Brief your instructor to present realistic scenarios. Have him/her turn off the GPS unannounced in flight and, when it “dies,” navigate the old-fashioned way. Ask your instructor to present an in-flight fuel-management problem—leave it to him/her, as a professional, to develop a realistic and safe scenario. Come with a list of emergencies to review, leaving it up to the instructor to spring one of them on you. Download some challenging weather data and flight-plan to avoid hazards, discussing and refining your go/no-go criteria. A couple hours later, look for the weather that actually developed, including any PIREPs for the route, and discuss whether you might have made different choices.
“Most pilots need only a little brushing up on their stick-and-rudder skills, but it’s decision-making skills that kill many of our fellow pilots every year. Being able to make difficult decisions, not repetitive stalls, will make aviation safer—so that should be the primary emphasis of the flight review.”—Dr. Paul Craig
The best reviews are those that improve decision-making skills in realistic scenario-based training. These are the tools you need to stay alive. Discussing regulations for an hour and flying the same maneuvers you always do may satisfy the regulations, but to be effective, a flight review needs to help you actually learn something. Chances are, a flight review done right will be fun, too.
Piston Flight Reviews For Turbine Pilots
In addition to the highly structured emergency and line-oriented flight training (LOFT) that are staples of most turbine-recurrent training, there’s a lot to be learned by a return to the basics. For instance, it’s become commonplace for large corporate flight departments and ab initio programs—who recognize the value of experience beyond type-specific training—to train pilots on upset maneuvers in aerobatic airplanes.
Recurrent work is especially important for the jet pilot who also flies piston planes. The only student I taught in a piston twin simulator who couldn’t pass even a VFR-only check was a current Air Force KC-135 commander—he couldn’t handle single-pilot workload or engine-out scenarios without a crew and the power of three remaining turbofans. I also flew with a B-52 pilot who, on short final in a C172, pushed hard on the controls to get the sight picture he expected from the Boeing, while at the same time, ramming the throttle forward to prevent altitude loss.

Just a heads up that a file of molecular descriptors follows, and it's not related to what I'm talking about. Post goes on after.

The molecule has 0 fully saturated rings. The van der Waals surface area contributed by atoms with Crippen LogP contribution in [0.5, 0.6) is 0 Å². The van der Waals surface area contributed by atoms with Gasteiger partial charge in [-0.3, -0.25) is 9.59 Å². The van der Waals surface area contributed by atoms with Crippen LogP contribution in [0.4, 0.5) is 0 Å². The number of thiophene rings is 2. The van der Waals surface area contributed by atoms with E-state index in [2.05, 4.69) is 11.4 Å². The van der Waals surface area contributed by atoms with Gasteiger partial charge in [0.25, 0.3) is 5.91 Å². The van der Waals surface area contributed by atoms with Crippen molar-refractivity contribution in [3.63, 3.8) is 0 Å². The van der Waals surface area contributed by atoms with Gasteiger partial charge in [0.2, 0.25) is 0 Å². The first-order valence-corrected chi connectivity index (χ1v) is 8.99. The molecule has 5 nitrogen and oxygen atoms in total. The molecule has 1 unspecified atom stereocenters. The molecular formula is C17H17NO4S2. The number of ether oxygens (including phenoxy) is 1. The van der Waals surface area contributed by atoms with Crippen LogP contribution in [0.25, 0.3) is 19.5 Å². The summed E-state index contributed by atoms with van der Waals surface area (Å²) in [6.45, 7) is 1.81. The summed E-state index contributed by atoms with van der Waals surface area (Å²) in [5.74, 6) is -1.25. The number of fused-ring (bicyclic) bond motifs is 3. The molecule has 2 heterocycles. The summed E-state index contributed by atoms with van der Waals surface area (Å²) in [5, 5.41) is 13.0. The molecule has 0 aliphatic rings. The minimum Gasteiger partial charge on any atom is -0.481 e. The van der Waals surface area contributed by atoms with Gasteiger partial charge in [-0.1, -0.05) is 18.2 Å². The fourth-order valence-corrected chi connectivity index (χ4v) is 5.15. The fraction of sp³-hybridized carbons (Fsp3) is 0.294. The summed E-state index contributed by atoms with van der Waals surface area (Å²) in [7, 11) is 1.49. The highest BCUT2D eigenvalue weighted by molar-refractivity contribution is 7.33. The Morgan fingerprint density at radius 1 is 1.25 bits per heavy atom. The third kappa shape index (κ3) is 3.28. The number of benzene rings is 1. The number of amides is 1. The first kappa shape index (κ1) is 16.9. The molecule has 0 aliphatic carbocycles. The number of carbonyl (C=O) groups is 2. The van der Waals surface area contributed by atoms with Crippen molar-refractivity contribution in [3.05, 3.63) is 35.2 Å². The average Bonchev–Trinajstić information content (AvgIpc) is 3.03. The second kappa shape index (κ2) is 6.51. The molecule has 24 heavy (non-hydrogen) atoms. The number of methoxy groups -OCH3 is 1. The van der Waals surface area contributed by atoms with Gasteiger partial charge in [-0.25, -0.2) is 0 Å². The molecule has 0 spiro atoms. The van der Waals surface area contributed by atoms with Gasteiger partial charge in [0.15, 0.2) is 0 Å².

While both these examples are extremes, they highlight two truths for all pilots: (1) fly the plane you’re flying, not the one you have the most time in; and (2) training is as important moving down in aircraft performance as it is in type or moving up.
What We Can All Learn About Flight Reviews
“My best flight reviews were the tough ones—those that took me to the edge of my comfort and skill zone and I learned something. The ones that made the checkride look easy. I want to reinforce the basics and grow the skill sets. The worst ones were where we went through the motions and all I heard was I did a good job and here’s the sign off.”—Stephen Blythe, private/IFR
There’s a prevalent attitude that we take flight instruction in large doses to pass a checkride, then as little as possible every two years. Just as we should repair maintenance discrepancies immediately and leave annual inspections to detect the unknowns, however, we should continuously correct pilot performance issues through practice or instruction and use the opportunity of the flight review to retain skills, customize technique and enhance our capabilities. Sport pilot to ATP, ultralight to jet, it’s up to you to design your next flight review.